Gila Cliff Dwellings National Monument

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Gila Cliff Dwellings National Monument
GilaCliffDwellings NatlMonument.jpg
Gila Cliff Dwellings as seen from a gorge below
Gila Cliff Dwellings National Monument is located in New Mexico
Gila Cliff Dwellings National Monument
Location Catron County, New Mexico, USA
Nearest city Silver City, New Mexico
Coordinates 33°13′38″N 108°16′20″W / 33.227222°N 108.27222°W / 33.227222; -108.27222Coordinates: 33°13′38″N 108°16′20″W / 33.227222°N 108.27222°W / 33.227222; -108.27222
Area 533 acres (216 ha)
Governing body National Park Service
NRHP Reference # 66000472[1]
Significant dates
Added to NRHP October 15, 1966
Designated NMON November 16, 1907

Gila Cliff Dwellings National Monument is a U.S. National Monument in the Gila Wilderness (The Nation's First Wilderness Area) of southwestern New Mexico. The 533-acre (2.16 km2) national monument was established by executive proclamation on November 16, 1907, by President Theodore Roosevelt.[2] It is located in the extreme southern part of Catron County. Tourists can access the site by traveling from US 180, from Silver City, New Mexico, to NM 15.

History[edit]

The first European contact with the Gila Cliff Dwellings was by Henry B. Ailman an emigrant to New Mexico who was residing in Silver City at the time. In the summer of 1878, Ailman found himself, along with a bunch of friends, on a jury list. To avoid serving, they organized a prospecting trip to the Gila River where the site was discovered.[3]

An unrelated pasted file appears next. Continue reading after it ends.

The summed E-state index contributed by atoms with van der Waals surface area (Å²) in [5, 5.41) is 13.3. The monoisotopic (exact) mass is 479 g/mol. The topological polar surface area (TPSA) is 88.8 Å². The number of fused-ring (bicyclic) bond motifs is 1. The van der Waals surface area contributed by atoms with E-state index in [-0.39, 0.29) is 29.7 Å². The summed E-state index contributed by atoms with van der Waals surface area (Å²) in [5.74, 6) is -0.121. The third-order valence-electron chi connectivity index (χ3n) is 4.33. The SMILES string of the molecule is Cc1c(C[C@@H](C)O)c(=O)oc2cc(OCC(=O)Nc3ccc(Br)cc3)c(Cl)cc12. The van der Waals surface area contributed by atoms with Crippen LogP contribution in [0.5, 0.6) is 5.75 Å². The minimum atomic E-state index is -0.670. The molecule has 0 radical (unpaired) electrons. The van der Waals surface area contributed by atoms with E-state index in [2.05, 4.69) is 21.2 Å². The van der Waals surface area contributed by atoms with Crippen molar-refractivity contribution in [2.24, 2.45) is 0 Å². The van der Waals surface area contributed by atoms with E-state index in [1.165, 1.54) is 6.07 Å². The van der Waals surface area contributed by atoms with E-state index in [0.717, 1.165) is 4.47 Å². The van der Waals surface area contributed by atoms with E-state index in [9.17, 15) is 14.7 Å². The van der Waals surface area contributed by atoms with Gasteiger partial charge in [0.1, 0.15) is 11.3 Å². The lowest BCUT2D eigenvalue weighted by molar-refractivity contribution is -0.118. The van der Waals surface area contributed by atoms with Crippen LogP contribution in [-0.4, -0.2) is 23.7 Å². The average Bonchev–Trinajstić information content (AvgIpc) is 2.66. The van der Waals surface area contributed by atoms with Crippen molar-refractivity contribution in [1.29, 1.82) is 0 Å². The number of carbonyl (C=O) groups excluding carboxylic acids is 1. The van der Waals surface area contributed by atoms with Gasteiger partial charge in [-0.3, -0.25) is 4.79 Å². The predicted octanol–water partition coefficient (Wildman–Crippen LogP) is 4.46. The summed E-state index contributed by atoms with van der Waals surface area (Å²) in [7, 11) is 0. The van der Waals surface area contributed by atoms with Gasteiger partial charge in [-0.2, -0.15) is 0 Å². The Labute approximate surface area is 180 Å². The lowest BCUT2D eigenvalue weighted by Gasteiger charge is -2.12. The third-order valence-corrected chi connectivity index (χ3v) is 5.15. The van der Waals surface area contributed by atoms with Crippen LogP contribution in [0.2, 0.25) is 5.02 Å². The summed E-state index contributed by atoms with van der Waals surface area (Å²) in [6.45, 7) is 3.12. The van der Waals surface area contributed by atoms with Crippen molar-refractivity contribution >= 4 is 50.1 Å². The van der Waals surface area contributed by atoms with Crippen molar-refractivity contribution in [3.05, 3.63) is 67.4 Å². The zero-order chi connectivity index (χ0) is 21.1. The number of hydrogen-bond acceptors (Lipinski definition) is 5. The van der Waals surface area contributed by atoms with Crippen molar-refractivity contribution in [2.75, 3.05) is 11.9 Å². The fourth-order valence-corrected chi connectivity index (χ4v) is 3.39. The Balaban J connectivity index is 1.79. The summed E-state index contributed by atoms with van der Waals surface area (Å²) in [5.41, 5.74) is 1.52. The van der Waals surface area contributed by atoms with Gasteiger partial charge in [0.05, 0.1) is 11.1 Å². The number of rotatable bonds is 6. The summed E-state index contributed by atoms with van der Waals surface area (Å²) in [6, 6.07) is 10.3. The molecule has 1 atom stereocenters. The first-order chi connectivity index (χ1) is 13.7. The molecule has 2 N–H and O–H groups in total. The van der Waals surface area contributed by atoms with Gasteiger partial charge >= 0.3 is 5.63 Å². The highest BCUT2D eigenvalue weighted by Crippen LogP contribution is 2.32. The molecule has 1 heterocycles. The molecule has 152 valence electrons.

Throughout the following years, many visitors would study the dwellings. In the next couple of years, the site became more accessible. In the 1890s the Hill brothers had created a resort at the nearby Gila Hot Springs. The Hill brothers would take guests on tours to the nearby cliff dwellings. In June 1906, Rep. John F. Lacey of Iowa and chairman of the House Public Lands Committee introduced a bill for the regulation of prehistoric sites. The Act for the Preservation of Antiquities, also known as the Antiquities Act, the president was authorized to set aside land that contained prehistoric and historic ruins by executive order.

Looking out from one of the cave dwellings

These reservations were called national monuments and were to be managed by the Interior, Agriculture, and War departments, depending on which agency had controlled a particular site before it was withdrawn.[4] In December 1906, Gila Forest Supervisor R. C. McClure reported to the chief forester in Washington, D.C. that the Gila Cliff Dwellings warranted preservation by the national government to avoid further removal of artifacts by hunters and other prospectors.

A couple of mummified bodies had been found at the Gila Cliff Dwellings location. Most were lost to private collectors. In 1912, a burial ground was found and the mummy was named “Zeke”. The body was described as an infant. This discovery gained national attention and increased visitations to the monument. This led to additional improvements in the next couple of years. This was the only mummy to reach the Smithsonian from the site.